Rowland, N. E., Toth, L. A. 2019. Analytic and interpretational pitfalls to measuring fecal corticosterone metabolites in laboratory rats and mice. Comparative Medicine 69(5), 337–349.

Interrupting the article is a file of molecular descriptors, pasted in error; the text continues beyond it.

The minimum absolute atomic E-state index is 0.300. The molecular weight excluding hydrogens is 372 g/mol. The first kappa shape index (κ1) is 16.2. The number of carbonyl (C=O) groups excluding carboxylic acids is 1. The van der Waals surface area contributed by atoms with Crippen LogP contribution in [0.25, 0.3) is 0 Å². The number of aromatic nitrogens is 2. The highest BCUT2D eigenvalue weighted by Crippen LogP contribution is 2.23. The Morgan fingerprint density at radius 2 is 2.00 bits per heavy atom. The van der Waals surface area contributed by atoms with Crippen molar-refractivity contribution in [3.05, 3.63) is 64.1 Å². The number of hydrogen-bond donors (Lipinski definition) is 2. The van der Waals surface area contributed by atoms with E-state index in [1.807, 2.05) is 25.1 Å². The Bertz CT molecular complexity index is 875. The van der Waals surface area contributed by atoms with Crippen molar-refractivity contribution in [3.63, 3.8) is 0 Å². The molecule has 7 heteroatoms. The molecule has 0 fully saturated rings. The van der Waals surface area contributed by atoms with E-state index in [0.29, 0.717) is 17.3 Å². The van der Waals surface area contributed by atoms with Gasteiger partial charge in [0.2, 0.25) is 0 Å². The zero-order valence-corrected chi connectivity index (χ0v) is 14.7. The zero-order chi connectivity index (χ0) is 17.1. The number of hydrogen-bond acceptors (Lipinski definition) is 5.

Minimization and alleviation of stress are generally viewed as desirable aspects of laboratory animal management and use. However, achieving that goal requires an unambiguous and valid measure of stress. Glucocorticoid concentrations are commonly used as a physiologic index of stress. Measurement of glucocorticoids in blood, serum or plasma clearly reflects many types of both acute and chronic stress. However, the rapid rise in concentrations of circulating glucocorticoids that occurs even with relatively simple manipulations such as handling has led to the increased use of fecal glucocorticoid metabolite (FCM) assays, which provide a temporally integrated measure that may allow a more accurate interpretation of chronic stressors. In this review, we consider 3 aspects of glucocorticoids as a measure of stress. First, we discuss the analytic and interpretational pitfalls of using FCM concentrations as an index of stress in mice and rats. Second, we consider evidence that some degree of stress may benefit animals by priming physiologic and behavioral adaptations that render the animals more resilient in the face of stress. Finally, we use 2 situations—social housing and food restriction—to illustrate the concept of hormesis—a biologic phenomenon in which a low dose or intensity of a challenge has a beneficial effect, whereas exposure to high doses or intensities is detrimental.